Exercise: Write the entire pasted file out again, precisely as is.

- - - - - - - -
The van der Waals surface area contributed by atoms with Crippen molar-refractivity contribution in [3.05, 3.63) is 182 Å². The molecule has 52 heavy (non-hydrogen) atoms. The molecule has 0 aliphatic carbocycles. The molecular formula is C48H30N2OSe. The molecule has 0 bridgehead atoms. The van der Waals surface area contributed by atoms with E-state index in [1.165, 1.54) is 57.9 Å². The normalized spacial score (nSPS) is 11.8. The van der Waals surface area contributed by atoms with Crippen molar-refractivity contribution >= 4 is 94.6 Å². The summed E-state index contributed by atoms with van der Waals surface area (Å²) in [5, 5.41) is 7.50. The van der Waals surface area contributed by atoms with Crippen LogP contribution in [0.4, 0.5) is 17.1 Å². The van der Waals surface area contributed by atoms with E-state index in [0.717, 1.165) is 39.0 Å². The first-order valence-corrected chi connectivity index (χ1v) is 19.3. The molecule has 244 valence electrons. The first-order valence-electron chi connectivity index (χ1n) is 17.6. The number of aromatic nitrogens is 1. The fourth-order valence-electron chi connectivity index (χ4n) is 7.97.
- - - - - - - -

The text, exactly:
The van der Waals surface area contributed by atoms with Crippen molar-refractivity contribution in [3.05, 3.63) is 182 Å². The molecule has 52 heavy (non-hydrogen) atoms. The molecule has 0 aliphatic carbocycles. The molecular formula is C48H30N2OSe. The molecule has 0 bridgehead atoms. The van der Waals surface area contributed by atoms with E-state index in [1.165, 1.54) is 57.9 Å². The normalized spacial score (nSPS) is 11.8. The van der Waals surface area contributed by atoms with Crippen molar-refractivity contribution >= 4 is 94.6 Å². The summed E-state index contributed by atoms with van der Waals surface area (Å²) in [5, 5.41) is 7.50. The van der Waals surface area contributed by atoms with Crippen LogP contribution in [0.4, 0.5) is 17.1 Å². The van der Waals surface area contributed by atoms with E-state index in [0.717, 1.165) is 39.0 Å². The first-order valence-corrected chi connectivity index (χ1v) is 19.3. The molecule has 244 valence electrons. The first-order valence-electron chi connectivity index (χ1n) is 17.6. The number of aromatic nitrogens is 1. The fourth-order valence-electron chi connectivity index (χ4n) is 7.97.